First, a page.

My sister, Candy, struck up a conversation with me about how our parents are crazy busy. She explained that in Sacramento, when mom and dad would visit her, they were hands on with her kids and 100% attentive to her. Naturally, since their visits to California were for the purpose of spending time with Candy and her family, they could do this.
Surprise! Just a few months into her stay in the Philippines, she discovered that mom and dad travel quite a bit and they have all kinds of conferences, ministry events, speaking engagements, and social activities that fill up their calendars. When Candy revealed that she was disappointed to discover that mom and dad didn’t have as much time to give her as she expected, I encouraged her to tell them her feelings.
Sunday night provided the best opportunity to do so. Evenings on this day are reserved for accountability with mom and dad, family prayer time, and catching up with one another. Usually, everyone is pretty chill and relaxed on Sunday night. As we finished dinner, I told my parents that Candy had something to share with them.
She was caught a little bit off guard, but since we are generally open with one another in our family, she proceeded to express to my parents that she missed spending time with them and that she wished they were more available.
Edric injected his own perspective, sharing that sometimes he feels hesitant to connect with dad or seek advice from him because dad travels a lot and has multiple engagements during a week. Since Edric knows dad has a lot going on, he doesn’t want to trouble him with his concerns. Afterwards I also commented that we still look to mom and dad to mentor us.
My parents received our comments and corrections with grace and humility, especially my dad. Dad didn’t say anything to defend himself. He just listened quietly, smiling. I am sure a part of him liked being needed by his adult kids.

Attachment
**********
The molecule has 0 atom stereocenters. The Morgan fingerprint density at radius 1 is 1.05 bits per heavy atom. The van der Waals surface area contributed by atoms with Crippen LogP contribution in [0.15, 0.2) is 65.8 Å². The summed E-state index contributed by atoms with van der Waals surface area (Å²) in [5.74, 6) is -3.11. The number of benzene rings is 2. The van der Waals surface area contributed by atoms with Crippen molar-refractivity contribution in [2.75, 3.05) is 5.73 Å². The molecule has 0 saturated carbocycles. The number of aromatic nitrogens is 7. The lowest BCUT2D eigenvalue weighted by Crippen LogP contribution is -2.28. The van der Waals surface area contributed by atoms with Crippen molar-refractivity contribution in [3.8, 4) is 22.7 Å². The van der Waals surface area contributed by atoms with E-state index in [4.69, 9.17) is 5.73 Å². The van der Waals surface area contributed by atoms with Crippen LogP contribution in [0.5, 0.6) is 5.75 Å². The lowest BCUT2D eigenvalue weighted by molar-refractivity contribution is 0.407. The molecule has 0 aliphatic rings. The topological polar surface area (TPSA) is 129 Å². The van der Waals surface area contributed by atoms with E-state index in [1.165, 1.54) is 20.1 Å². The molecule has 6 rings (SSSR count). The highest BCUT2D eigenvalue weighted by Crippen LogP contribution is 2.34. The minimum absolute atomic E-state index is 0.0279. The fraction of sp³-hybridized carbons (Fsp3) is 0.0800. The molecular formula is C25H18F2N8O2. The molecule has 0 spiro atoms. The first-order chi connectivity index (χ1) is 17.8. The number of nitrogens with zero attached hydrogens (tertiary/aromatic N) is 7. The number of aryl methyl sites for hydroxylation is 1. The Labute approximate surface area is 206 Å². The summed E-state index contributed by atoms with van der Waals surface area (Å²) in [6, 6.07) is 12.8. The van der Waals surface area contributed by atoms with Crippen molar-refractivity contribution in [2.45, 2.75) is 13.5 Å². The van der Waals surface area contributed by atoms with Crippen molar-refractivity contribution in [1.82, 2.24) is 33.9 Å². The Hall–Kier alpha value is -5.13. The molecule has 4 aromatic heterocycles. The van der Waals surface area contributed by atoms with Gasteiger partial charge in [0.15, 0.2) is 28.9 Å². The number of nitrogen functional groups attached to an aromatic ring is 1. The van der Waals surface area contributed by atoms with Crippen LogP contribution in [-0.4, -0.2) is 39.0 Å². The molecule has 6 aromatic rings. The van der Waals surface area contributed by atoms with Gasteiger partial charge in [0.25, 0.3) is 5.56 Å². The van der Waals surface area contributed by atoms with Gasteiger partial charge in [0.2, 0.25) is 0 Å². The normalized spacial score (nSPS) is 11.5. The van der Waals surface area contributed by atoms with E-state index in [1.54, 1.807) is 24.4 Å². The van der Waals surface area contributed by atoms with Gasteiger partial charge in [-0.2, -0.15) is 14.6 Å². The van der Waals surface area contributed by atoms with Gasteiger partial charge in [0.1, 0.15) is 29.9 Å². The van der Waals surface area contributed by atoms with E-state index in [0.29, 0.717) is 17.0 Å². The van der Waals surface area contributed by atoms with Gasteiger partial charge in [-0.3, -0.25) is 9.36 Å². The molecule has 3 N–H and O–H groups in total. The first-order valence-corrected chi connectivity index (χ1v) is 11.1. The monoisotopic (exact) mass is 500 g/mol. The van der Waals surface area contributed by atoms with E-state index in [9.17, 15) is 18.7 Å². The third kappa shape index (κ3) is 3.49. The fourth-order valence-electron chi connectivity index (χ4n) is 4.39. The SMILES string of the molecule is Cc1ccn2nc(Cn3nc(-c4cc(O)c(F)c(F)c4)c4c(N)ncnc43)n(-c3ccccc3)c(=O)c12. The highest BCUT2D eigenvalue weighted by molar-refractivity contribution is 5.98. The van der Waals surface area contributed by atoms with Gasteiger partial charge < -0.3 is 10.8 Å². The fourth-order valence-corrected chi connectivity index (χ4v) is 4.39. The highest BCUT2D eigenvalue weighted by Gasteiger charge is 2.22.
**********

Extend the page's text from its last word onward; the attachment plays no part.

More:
All of my siblings and I, as well as our spouses are confident in dad and mom’s love for us. We don’t have an issue with this. When we communicate that we need them, they prioritize us. But we do echo the general sentiment about their busyness. Our once a week dinners with them are supposed to be safeguarded but they aren’t always in Manila. As empty-nesters who are highly involved in ministry work and who enjoy traveling, they jet-set everywhere. They are in their sixties but they seem to have boundless energy to give to serving the Lord and others. But the fact remains that as grown up children, we still look for their wisdom and discipleship.
The great thing about my parents, especially my dad, is he is an instant action kind of guy. He reminded Edric that he is just a call or text away. And since Edric and I had to exit the family dinner early, he and my mom stepped away from the dinner table even if my siblings were still eating to walk us to our van. He did this to show that he wanted to be with us and squeeze in a few more minutes of talk-time. The next day, I found out that my dad and mom also made time for Candy, her husband, Jeff, and their kids, too.